9 great tips for a happy family holiday

Avid traveller and mother of two Ana Ow has pointers on how young families can enjoy a tears-free vacay.

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To many parents, the mere thought of travelling with young children is enough to make them reach for a painkiller. Yet, travelling with young ’uns can actually turn them into adaptable individuals who think fast on their feet and are comfortable in new environments.

What you fear most is most probably the journey to your destination — what if your toddler kicks and screams throughout the flight? In fact, the younger they are, the easier it is to travel. Here’s how:

Travelling with babies

The first thing to remember about bringing a baby on board a plane is to have exactly what you need and nothing more. You don’t want to carry too many things — especially toys — that you could lose or drop.

1. Invest in a good baby carrier and travel pram It leaves your hands free and is the best choice for any kind of travel. Carrying heavier babies all day may leave you sweating and achy, so get a foldable stroller with a shoulder sling for city breaks.

You don’t want to carry too many things — especially toys — that you could lose or drop.

2. Pack only the essentials Here’s what should go in your baby bag: Some diapers, milk bottles and formula powder — if mummy is not nursing, baby wipes and extra change of clothes for baby and parents because accidents can happen. Otherwise, don’t bring anything you can easily purchase at your destination, like disposables.

3. Choose your seats well Not all of us can travel business class all the time. When travelling economy, spend the cash if you need to. Book the row with the bassinet or seats with a bit more legroom — although I actually prefer to be able to place my bag under the seat in front of me for easy access.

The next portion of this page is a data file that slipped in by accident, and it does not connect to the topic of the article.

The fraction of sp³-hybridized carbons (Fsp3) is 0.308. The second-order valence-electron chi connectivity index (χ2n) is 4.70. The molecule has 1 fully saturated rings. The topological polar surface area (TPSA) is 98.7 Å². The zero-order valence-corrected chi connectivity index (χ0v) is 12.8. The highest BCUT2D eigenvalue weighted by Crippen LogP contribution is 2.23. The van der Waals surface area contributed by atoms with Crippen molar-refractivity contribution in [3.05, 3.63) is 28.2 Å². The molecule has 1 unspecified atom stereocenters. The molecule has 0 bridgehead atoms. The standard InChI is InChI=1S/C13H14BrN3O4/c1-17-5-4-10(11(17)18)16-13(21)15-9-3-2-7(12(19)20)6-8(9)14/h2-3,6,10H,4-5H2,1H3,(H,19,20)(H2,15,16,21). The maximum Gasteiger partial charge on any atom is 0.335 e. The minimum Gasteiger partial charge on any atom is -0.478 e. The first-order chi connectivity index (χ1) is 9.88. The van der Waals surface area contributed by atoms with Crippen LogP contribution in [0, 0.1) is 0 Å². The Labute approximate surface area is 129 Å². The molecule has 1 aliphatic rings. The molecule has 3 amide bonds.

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Travelling with young kids

You can have fun with older tots and kids during the trip ― once they are able to walk and talk, you can get them to participate a little more.

4. Arrange a children’s meal Always make sure to request a child’s meal when you are booking the flight ― some carriers don’t offer a kid’s meal automatically with a child fare. Do remember to ask for a souvenir kid’s pack — some airlines even include nifty items like travel shoe bags or bandanas.

5. Involve your kids throughout your vacation Start with simple things like getting him to carry his own backpack or watch a younger sibling while you check in. You can also play a little game with them to see who can spot the right departure gate first.

6. Make them sleep Depending on the time difference when you land, you either want your kids to be ready to start the day or for bed. Sufficient rest is a must to prevent jet lag and keep kids from getting cranky, especially when you’re doing long-haul flights. You should always ensure they go to the toilet before boarding the plane and before a meal is served and for the rest of the trip, put travel sleep masks on them!

Give them something constructive to do, such as drawing the things that they have seen on the trip.

7. Let him indulge in special “vacation-only” treats It could be a book, toy or a snack they get to enjoy only when they are on holiday, which can distract them during long waiting times. For example, my children are not hooked on gadgets — they never ask for the iPad when we are not on vacation — so, something special like watching a movie on the plane can keep them occupied and entertained.

8. Manage junior’s expectations Tell them how much longer they have to spend in the car, train or plane. Better yet, give them something constructive to do, such as drawing the things that they have seen on the trip. Then, give these drawings as gifts to their grandparents. For older children, writing in a travel journal is a useful way of helping them learn about another culture while they are on a holiday.

9. Model good travelling behaviour If you are a fussy, frantic traveller, and always complaining to service staff, chances are, your kids will follow your example when they grow up. If you make it look easy, then your kids are likely adapt to your style. So, think positive, keep your arms free to hold their hands, and smile — you are on vacation!

Ana Ow is a full-time copywriter and freelance writer. Her two children, aged 5 and 8, have been travelling with her since they were 3 months old. The many places they have visited include the Taj Mahal, Eiffel Tower, the Great Wall of China and Niagara Falls.

Photos: iStock

A version of this story first appeared on Channel NewsAsia

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